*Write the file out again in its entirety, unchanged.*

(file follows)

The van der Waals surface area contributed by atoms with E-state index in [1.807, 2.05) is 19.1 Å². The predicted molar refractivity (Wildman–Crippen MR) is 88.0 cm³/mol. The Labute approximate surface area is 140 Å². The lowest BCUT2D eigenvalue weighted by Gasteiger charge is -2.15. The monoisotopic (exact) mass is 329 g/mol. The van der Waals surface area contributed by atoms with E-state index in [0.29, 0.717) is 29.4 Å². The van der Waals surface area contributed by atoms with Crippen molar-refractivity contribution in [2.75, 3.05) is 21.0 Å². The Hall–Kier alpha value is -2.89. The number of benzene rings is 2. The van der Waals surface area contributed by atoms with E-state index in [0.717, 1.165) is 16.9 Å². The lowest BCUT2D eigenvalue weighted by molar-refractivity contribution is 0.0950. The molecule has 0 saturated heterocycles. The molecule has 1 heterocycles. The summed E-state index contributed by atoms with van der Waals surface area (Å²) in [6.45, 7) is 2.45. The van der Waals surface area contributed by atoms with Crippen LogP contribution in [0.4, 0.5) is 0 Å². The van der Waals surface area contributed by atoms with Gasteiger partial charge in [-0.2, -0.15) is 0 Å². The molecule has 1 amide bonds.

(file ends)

The van der Waals surface area contributed by atoms with E-state index in [1.807, 2.05) is 19.1 Å². The predicted molar refractivity (Wildman–Crippen MR) is 88.0 cm³/mol. The Labute approximate surface area is 140 Å². The lowest BCUT2D eigenvalue weighted by Gasteiger charge is -2.15. The monoisotopic (exact) mass is 329 g/mol. The van der Waals surface area contributed by atoms with E-state index in [0.29, 0.717) is 29.4 Å². The van der Waals surface area contributed by atoms with Crippen molar-refractivity contribution in [2.75, 3.05) is 21.0 Å². The Hall–Kier alpha value is -2.89. The number of benzene rings is 2. The van der Waals surface area contributed by atoms with E-state index in [0.717, 1.165) is 16.9 Å². The lowest BCUT2D eigenvalue weighted by molar-refractivity contribution is 0.0950. The molecule has 0 saturated heterocycles. The molecule has 1 heterocycles. The summed E-state index contributed by atoms with van der Waals surface area (Å²) in [6.45, 7) is 2.45. The van der Waals surface area contributed by atoms with Crippen LogP contribution in [0.4, 0.5) is 0 Å². The van der Waals surface area contributed by atoms with Gasteiger partial charge in [-0.2, -0.15) is 0 Å². The molecule has 1 amide bonds.